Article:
Online Push for Immediate Authenticity Crowds out Craftsmanship

Substitute teaching took me the automotive technology classroom yesterday, where I encountered an article in Fender Bender with a frightening implication for English class and public discourse.

Ohio body shop owner and consultant Kevin Rains advises his fellow collision repair specialists to adapt their social media content to the “Immediacy Perspective,” the idea that online readers want text and media that’s happening right now:

I believe the answer lies in what people, especially younger people, want and that is authenticity. They don’t want pre-packaged sales propaganda popping up in their social media feeds. They want raw content that is unfiltered and in the moment. Gaining visibility for your shop means understanding and embracing this trend and adjusting your content strategy accordingly [Kevin Rains, “Market in the Moment,” Fender Bender, April 2016].

How does the body shop owner turned online marketing wizard (and success in Internet America means being both, right?) appeal to this equation of authenticity and immediacy?

Hopping on this trend on any platform requires that you don’t labor over your content. Just get something out there and see how it lands. The days of pre-scheduled or retrospective content are going away. It’s time to be in the moment and the moments are messy. When you think “I should capture this picture or video to post later on Facebook,” stop. Take the picture or video and post it immediately. Use your phone and just get it posted. Remember: It’s not perfection that is most interesting. It’s your perspective in the moment that people want to see [Rains, April 2016].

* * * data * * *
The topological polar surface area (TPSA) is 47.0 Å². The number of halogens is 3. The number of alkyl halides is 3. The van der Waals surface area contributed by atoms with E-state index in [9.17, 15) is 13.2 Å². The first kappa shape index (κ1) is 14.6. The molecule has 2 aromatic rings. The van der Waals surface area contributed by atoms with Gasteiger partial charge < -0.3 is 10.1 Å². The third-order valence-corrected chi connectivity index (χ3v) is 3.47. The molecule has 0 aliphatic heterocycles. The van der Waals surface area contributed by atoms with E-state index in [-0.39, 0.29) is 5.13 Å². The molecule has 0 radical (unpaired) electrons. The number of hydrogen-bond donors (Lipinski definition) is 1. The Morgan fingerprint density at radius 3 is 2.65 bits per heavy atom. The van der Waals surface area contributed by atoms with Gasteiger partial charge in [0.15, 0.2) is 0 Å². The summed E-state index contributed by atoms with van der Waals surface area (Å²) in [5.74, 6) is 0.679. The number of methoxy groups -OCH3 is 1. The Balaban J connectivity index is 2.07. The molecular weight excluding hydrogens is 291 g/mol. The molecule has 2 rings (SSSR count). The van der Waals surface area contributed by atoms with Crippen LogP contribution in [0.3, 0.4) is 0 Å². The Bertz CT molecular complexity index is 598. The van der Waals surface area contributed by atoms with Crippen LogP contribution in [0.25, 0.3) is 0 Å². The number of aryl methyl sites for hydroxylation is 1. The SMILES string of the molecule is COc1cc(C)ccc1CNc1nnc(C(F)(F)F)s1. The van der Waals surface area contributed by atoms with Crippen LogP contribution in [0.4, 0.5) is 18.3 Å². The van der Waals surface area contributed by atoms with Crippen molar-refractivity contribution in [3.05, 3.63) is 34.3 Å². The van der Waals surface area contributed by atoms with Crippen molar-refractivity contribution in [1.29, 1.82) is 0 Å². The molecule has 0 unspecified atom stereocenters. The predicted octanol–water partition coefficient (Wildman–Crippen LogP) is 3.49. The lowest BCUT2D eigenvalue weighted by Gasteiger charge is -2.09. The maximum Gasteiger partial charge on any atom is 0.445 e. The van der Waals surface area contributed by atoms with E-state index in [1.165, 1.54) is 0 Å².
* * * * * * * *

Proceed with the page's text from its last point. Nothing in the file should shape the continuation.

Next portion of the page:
My fellow English teachers dedicate themselves to the proposition that every published work should result from contemplation, revision, and proofreading. We teach craftsmanship in writing.

Rains is telling body shop owners that they should make first contact with potential customers and conduct ongoing online outreach like a brainstorming journal exercise.

I will admit to adopting that Immediacy Perspective myself in blogging. I don’t rough-draft my blog posts. I revise as I go, paragraph-by-paragraph. I almost never set a blog post aside, let it stew, and return to it with fresh eyes the next day. Once I start typing, I’m in the chair until I hit Publish. Besides, here in the blog world, you usually don’t want to wait a day or two for coverage. (See? Rains is right: we want Breaking!!! news, blogging and Tweeting as it happens.)

The Immediacy Perspective also affects my approach to the comment section. When I began blogging in 2005, I treated typos and grammatical errors as voting issues, as indictments of commenters’ arguments. I still do that, especially when ignorant xenophobes attack immigrants for not using good English but misspell their own statements. But I frequently overlook language errors in the comment section as predictable and tolerable products of fat fingers, tiny keypads, and your desire for immediacy in the conversation.